Making Custom Silicon For The Latest Raspberry Pi

The latest Raspberry Pi, the Pi 3 Model B+, is the most recent iteration of hardware from the Raspberry Pi Foundation. No, it doesn’t have eMMC, it doesn’t have support for cellular connectivity, it doesn’t have USB 3.0, it doesn’t have SATA, it doesn’t have PCIe, and it doesn’t have any of the other unrealistic expectations for a thirty-five dollar computer. That doesn’t mean there wasn’t a lot of engineering that went into this new version of the Pi; on the contrary — the latest Pi is filled with custom silicon, new technologies, and it even has a neat embossed RF shield.

On the Raspberry Pi blog, [James Adams] went over the work that went into what is probably the most significant part of the new Raspberry Pi. It has new, custom silicon in the power supply. This is a chip that was designed for the Raspberry Pi, and it’s a great lesson on what you can do when you know you’ll be making millions of a thing.

The first few generations of the Raspberry Pi, from the original Model B to the Zero, used on-chip power supplies. This is what you would expect when the RAM is soldered directly to the CPU. With the introduction of the Raspberry Pi 2, the RAM was decoupled from the CPU, and that meant providing more power for more cores, and the rails required for LPDDR2 memory. The Pi 2 required voltages of 5V, 3.3V, 1.8V, and 1.2V, and the sequencing to bring them all up in order. This is the job for a power management IC (PMIC), but surprisingly all the PMICs available were more expensive than the Pi 2’s discrete solution.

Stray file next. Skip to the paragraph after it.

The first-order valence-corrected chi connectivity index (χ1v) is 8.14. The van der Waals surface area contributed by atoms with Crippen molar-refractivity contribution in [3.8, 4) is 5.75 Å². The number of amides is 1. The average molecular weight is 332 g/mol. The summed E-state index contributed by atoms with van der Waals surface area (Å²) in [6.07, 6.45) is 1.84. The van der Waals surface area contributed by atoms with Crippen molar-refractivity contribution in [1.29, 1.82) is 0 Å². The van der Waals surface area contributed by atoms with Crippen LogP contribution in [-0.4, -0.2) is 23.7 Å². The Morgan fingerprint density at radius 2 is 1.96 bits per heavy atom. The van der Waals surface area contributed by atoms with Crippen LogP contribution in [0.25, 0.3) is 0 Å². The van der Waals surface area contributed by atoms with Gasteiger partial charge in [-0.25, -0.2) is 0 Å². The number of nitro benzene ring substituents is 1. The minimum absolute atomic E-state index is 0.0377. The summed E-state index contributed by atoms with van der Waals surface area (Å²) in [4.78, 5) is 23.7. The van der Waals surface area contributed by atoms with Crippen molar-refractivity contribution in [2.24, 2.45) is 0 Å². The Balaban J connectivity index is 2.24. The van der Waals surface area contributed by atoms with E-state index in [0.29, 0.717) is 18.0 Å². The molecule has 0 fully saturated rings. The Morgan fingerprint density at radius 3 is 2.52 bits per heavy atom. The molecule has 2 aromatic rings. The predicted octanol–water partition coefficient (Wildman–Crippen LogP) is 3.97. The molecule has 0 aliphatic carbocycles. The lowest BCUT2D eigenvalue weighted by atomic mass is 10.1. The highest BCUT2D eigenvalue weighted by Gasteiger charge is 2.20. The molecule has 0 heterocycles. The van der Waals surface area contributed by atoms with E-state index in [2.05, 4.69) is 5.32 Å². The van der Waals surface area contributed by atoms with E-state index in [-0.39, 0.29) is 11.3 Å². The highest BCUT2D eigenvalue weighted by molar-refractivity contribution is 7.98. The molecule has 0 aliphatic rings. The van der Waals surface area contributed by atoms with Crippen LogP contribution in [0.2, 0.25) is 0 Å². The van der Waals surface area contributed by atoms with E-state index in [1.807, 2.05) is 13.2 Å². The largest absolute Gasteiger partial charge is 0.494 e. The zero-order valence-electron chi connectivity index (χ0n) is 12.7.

The MXL7704, with four switching power supplies. The four symmetric gray and brown bits are inductors.

However, where there are semiconductor companies, there’s a possibility of having a custom chip made. [James] talked to [Peter Coyle] of Exar in 2015 (Exar was then bought by MaxLinear last year) about building a custom chip to supply all the voltages found in the Raspberry Pi. The result was the MXL7704, delivered just in time for the production of the Raspberry Pi 3B+.

The new chip takes the 5V in from the USB port and converts that to two 3.3V rails, 1.8V and 1.2V for the LPDDR2 memory, 1.2V nominal for the CPU, which can be raised and lowered via I2C. This is an impressive bit of engineering, and as any hardware designer knows, getting the power right is the first step to a successful product.